For seven years now, the Belfast International Homecoming has built bridges to our global family to create a better Belfast.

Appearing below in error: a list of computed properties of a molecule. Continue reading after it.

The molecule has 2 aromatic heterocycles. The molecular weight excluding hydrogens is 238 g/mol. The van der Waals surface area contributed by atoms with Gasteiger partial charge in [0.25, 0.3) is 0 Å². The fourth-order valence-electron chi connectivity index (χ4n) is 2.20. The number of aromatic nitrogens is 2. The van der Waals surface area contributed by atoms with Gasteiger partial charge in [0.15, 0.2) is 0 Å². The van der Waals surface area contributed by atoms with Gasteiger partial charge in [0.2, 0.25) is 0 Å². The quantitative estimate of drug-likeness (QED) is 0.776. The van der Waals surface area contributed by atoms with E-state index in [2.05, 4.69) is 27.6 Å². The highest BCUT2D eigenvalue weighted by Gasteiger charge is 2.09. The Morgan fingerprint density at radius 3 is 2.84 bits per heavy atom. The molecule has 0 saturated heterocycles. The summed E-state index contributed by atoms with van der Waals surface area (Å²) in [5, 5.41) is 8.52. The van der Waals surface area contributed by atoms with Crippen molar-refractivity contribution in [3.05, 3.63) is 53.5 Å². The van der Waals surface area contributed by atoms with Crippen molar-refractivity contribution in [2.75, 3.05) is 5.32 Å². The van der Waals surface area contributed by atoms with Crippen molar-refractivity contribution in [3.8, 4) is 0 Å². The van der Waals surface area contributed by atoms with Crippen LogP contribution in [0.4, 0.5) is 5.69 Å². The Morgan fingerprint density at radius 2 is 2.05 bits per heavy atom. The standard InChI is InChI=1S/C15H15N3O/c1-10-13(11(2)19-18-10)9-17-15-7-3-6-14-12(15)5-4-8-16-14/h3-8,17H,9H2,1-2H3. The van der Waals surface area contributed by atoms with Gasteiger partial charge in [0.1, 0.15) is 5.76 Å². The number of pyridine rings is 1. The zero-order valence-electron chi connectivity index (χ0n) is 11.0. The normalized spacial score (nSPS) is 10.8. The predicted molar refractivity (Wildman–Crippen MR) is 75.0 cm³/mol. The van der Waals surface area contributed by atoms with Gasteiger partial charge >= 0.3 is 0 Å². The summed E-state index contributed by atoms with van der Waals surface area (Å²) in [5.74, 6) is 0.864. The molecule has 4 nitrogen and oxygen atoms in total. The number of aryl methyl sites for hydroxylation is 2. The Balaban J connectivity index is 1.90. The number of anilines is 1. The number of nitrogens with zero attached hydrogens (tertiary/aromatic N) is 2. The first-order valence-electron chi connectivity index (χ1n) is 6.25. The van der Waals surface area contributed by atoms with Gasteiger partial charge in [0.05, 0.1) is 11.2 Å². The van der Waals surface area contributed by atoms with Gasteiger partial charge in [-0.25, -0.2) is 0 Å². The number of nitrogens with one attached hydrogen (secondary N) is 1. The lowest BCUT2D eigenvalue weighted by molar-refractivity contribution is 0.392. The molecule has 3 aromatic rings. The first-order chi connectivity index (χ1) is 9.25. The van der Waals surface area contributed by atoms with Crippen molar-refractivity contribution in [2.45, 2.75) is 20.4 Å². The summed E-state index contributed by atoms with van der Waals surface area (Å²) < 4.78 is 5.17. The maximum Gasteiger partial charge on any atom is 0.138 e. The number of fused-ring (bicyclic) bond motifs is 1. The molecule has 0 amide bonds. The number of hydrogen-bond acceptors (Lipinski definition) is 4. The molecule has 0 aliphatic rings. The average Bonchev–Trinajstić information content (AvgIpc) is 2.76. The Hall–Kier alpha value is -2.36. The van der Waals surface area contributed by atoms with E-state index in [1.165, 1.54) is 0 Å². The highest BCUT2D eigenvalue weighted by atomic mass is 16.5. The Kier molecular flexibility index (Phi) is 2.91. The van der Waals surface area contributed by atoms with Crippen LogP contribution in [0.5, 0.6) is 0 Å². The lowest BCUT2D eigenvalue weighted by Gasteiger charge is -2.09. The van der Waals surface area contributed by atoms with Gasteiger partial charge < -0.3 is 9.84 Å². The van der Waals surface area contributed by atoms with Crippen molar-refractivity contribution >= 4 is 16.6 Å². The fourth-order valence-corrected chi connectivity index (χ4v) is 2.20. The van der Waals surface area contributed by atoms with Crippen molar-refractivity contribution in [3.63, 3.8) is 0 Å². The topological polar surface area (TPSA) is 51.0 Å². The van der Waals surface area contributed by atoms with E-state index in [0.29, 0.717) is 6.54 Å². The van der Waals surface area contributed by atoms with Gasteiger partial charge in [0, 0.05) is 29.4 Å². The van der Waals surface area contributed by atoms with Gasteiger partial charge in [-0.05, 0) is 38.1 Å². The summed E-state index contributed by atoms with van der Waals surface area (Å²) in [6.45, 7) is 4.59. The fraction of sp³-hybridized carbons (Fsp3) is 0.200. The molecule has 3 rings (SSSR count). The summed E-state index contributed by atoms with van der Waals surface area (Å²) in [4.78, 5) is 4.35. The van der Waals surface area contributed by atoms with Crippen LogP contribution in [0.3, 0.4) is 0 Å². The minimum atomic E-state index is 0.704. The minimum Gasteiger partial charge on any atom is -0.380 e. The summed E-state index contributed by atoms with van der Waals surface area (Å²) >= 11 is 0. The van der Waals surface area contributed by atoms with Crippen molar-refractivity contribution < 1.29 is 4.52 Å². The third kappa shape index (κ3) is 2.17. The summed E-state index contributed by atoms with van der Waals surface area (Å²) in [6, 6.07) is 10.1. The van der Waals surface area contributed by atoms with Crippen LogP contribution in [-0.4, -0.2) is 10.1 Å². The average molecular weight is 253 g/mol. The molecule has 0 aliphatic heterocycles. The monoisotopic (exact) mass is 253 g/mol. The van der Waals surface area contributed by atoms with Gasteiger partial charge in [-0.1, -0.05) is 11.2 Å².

WHAT has driven the British government to the point where it accuses the EU of plans to ‘starve’ the north of Ireland and ultimately cut that region off from the rest of the UK? The answer is straightforward: Britain aches for sovereignty, wants to make its own rules, govern itself, unhindered by Brussels. And so Boris Johnson and his cabinet colleagues use words like ‘take back control’ and ‘independent’, unhindered by the EU. In some ways it’s a reasonable demand. There is no doubt that when a state joins the EU, it has to accept EU rules. About? About all kinds of things. Most obviously, it has to buy into EU rules about food standards. It’s EU rules that have to date kept us free of the infamous chlorinated chicken and hormone-injected beef. So that by allowing Brussels to set the food rules, by definition we surrender control in these matters but, crucially, these rules are beneficial. There are other rules too – notably rules about free movement of labour. Inside the EU, you have to accept that other EU citizens can come to your country and work. On the other hand, you can go to any EU country and work. This was good news for states which had jobs but not enough people to do them, and bad news for those states which felt foreign workers were coming in and impoverishing the local people. Succinctly put, it was a choice between open labour borders (EU) or potentially closed labour borders (non-EU). The British Tories have managed to convince the English and Welsh people (but not the Scottish or Northern Irish) that closed or at least carefully filtered borders are best. How long you’re expected to work each week is also controlled by the EU: employers cannot make their workers work for more than 48 hours per week. With Britain outside the EU, that law could change. It could conceivably mean that the British law would say no more than 40 hours per week. But it also, and more likely, could say 50 or more hours per week. Either way, British workers will be at the mercy of Westminster legislation.